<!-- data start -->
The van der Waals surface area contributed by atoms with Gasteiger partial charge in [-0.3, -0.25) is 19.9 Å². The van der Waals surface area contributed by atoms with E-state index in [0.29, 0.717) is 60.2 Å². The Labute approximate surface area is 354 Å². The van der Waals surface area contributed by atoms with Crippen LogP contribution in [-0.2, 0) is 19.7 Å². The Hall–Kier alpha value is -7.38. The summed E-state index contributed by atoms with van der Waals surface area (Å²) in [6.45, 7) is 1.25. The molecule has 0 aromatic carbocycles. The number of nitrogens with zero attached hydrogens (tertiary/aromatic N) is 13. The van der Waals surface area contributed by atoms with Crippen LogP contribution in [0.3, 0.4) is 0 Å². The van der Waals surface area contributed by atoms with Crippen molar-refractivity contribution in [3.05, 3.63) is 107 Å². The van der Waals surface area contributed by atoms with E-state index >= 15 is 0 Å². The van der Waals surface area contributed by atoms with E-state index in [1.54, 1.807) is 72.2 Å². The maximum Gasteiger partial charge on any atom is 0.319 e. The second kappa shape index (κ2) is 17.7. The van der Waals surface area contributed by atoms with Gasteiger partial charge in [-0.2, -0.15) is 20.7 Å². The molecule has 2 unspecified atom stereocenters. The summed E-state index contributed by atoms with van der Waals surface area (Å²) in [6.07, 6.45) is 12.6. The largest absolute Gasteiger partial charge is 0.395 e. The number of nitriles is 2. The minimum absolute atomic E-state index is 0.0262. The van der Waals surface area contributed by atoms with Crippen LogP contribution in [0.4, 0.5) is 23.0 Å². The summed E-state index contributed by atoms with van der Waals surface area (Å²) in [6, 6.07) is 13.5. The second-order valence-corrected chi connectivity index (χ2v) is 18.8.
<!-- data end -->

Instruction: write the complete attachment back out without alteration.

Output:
The van der Waals surface area contributed by atoms with Gasteiger partial charge in [-0.3, -0.25) is 19.9 Å². The van der Waals surface area contributed by atoms with E-state index in [0.29, 0.717) is 60.2 Å². The Labute approximate surface area is 354 Å². The van der Waals surface area contributed by atoms with Crippen LogP contribution in [-0.2, 0) is 19.7 Å². The Hall–Kier alpha value is -7.38. The summed E-state index contributed by atoms with van der Waals surface area (Å²) in [6.45, 7) is 1.25. The molecule has 0 aromatic carbocycles. The number of nitrogens with zero attached hydrogens (tertiary/aromatic N) is 13. The van der Waals surface area contributed by atoms with Crippen LogP contribution in [0.3, 0.4) is 0 Å². The van der Waals surface area contributed by atoms with Crippen molar-refractivity contribution in [3.05, 3.63) is 107 Å². The van der Waals surface area contributed by atoms with E-state index >= 15 is 0 Å². The van der Waals surface area contributed by atoms with E-state index in [1.54, 1.807) is 72.2 Å². The maximum Gasteiger partial charge on any atom is 0.319 e. The second kappa shape index (κ2) is 17.7. The van der Waals surface area contributed by atoms with Gasteiger partial charge in [-0.2, -0.15) is 20.7 Å². The molecule has 2 unspecified atom stereocenters. The summed E-state index contributed by atoms with van der Waals surface area (Å²) in [6.07, 6.45) is 12.6. The largest absolute Gasteiger partial charge is 0.395 e. The number of nitriles is 2. The minimum absolute atomic E-state index is 0.0262. The van der Waals surface area contributed by atoms with Crippen LogP contribution in [0.4, 0.5) is 23.0 Å². The summed E-state index contributed by atoms with van der Waals surface area (Å²) in [6, 6.07) is 13.5. The second-order valence-corrected chi connectivity index (χ2v) is 18.8.